Peter in Rome(part 2)
Aug 31, 1996 11:09 AM
(a) that St. Peter was Bishop of Rome
It is no longer denied by any writer of weight that St. Peter visited Rome and
suffered martyrdom there (Harnack, "Chronol.", I, 244, n. 2). Some, however, of
those who admit that he taught and suffered in Rome, deny that he was ever
bishop of the city e. g. Lightfoot, "Clement of Rome", II, 501; Harnack, op. cit., I,
703. It is not, however, difficult to show that the fact of his bishopric is so well
attested as to be historically certain. In considering this point, it will be well to begin
with the third century, when references to it become frequent, and work
backwards from this point. In the middle of the third century St. Cyprian expressly
terms the Roman See the Chair of St. Peter, saying that Cornelius has succeeded to
"the place of Fabian which is the place of Peter" (Ep 55:8; cf. 59:14). Firmilian of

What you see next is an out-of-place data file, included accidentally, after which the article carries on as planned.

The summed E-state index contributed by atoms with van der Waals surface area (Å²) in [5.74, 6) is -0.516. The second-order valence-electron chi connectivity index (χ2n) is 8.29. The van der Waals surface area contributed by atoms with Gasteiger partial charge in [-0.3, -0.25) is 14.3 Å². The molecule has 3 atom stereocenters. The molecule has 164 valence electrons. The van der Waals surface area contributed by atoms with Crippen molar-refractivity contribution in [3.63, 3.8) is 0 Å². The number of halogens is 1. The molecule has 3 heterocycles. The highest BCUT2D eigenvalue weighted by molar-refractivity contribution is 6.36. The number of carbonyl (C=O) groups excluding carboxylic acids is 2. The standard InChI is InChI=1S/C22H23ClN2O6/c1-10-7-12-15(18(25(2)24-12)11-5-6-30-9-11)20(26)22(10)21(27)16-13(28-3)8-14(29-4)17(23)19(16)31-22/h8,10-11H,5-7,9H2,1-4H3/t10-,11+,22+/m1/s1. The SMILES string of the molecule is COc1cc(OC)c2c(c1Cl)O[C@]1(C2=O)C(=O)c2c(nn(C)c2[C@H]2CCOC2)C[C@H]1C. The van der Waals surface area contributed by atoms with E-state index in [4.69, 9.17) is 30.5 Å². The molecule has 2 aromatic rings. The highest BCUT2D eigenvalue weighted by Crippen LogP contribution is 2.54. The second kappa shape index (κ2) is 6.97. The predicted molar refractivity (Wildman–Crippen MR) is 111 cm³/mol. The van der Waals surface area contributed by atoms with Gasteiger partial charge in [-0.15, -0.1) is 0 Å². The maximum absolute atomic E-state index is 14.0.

Caesarea notices that Stephen claimed to decide the controversy regarding
rebaptism on the ground that he held the succession from Peter (Cyprian, Ep.
75:17). He does not deny the claim: yet certainly, had he been able, he would have
done so. Thus in 250 the Roman episcopate of Peter was admitted by those best
able to know the truth, not merely at Rome but in the churches of Africa and of
Asia Minor. In the first quarter of the century (about 220) Tertullian (De Pud. 21)
mentions Callistus's claim that Peter's power to forgive sins had descended in a
special manner to him. Had the Roman Church been merely founded by Peter and
not reckoned him as its first bishop, there could have been no ground for such a
contention. Tertullian, like Firmilian, had every motive to deny the claim.
Moreover, he had himself resided at Rome, and would have been well aware if the
idea of a Roman episcopate of Peter had been, as is contended by its opponents, a
novelty dating from the first years of the third century, supplanting the older
tradition according to which Peter and Paul were co-founders, and Linus first
bishop. About the same period, Hippolytus (for Lightfoot is surely right in holding
him to be the author of the first part of the "Liberian Catalogue" -- "Clement of
Rome", 1:259) reckons Peter in the list of Roman bishops.